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Study Shows Bulk Power Market Grew 15% in '97

Study Shows Bulk Power Market Grew 15% in '97

Although its seen some rocky times in recent weeks, the wholesale power market is growing at a rapid pace and continues to mature, according to a recent study.

Wholesale power sales increased by more than 15% between 1996 and 1997 and now account for 24% of all sales by investor-owned utilities, according to Metzler Services, a division of Metzler &amp Associates. The 1997 operating data for investor-owned utilities is available now from the Metzler Energy Knowledge System (EKS).

"Competition is compelling individual utilities to operate more efficiently and to rationalize investment in new infrastructure," said John E. Hanson of Metzler &amp Associates. "Utilities are maximizing use of existing assets - getting more capacity from existing systems - and taking advantage of the capacity built into the interconnected electric system."

Investor-owned utilities generated about 2.3 billion MWh during 1997 - about the same amount as in 1996. At the same time, investor-owned utilities' wholesale power sales increased from 670 million MWh in 1996 to 765 MWh in 1997, a 15% increase. Thus, wholesale power sales by investor-owned utilities now account for 24% of total sales - up from about 22% in 1996.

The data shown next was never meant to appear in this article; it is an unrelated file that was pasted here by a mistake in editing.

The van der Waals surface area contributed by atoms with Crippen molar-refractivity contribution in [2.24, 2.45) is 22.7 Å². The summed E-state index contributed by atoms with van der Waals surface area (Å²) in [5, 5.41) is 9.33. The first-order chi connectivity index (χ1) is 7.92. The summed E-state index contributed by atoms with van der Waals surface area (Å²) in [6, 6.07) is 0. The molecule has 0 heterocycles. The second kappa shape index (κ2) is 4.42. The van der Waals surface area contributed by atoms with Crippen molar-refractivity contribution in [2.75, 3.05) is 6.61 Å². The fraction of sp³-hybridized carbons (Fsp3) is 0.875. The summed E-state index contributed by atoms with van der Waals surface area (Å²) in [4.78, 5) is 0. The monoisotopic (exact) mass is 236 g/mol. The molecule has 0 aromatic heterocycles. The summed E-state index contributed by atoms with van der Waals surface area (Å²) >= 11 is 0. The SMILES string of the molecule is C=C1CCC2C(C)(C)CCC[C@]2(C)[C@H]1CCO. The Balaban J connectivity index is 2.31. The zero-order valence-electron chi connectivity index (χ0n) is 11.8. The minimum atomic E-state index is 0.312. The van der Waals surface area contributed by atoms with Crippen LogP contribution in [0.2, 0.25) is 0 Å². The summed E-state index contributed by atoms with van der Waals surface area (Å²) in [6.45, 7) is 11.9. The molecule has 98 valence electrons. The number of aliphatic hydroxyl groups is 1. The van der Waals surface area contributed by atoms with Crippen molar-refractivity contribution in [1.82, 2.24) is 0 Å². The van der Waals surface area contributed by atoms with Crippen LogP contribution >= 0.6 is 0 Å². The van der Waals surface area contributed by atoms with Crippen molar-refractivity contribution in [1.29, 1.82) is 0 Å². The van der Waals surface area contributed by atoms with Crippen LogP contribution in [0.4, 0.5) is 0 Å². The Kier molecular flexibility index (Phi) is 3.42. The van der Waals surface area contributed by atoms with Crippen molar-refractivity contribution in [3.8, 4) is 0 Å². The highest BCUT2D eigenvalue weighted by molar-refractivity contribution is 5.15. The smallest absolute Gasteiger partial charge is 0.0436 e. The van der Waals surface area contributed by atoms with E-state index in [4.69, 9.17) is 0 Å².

The growth of the wholesale energy market has a number of implications including greater asset utilization, enhanced investment attractiveness, and new generation capacity. More efficient use of the existing infrastructure and asset base minimizes the need to invest in new facilities to meet current demands. Utilities experiencing capacity shortages have acquired additional energy supplies from other companies. This has limited the need to build new capacity for now, despite the fact that capacity margins have consistently been dropping over the past 10 years.

The chance to earn competitive returns from investment in electric generation is becoming a reality. "There is no longer regulatory-guaranteed return on investment," said Hanson. "But industry-wide, we're starting to see capital deployed in energy generation with the promise of returns that are consistent with the law of supply and demand."

Joe Fisher, Houston

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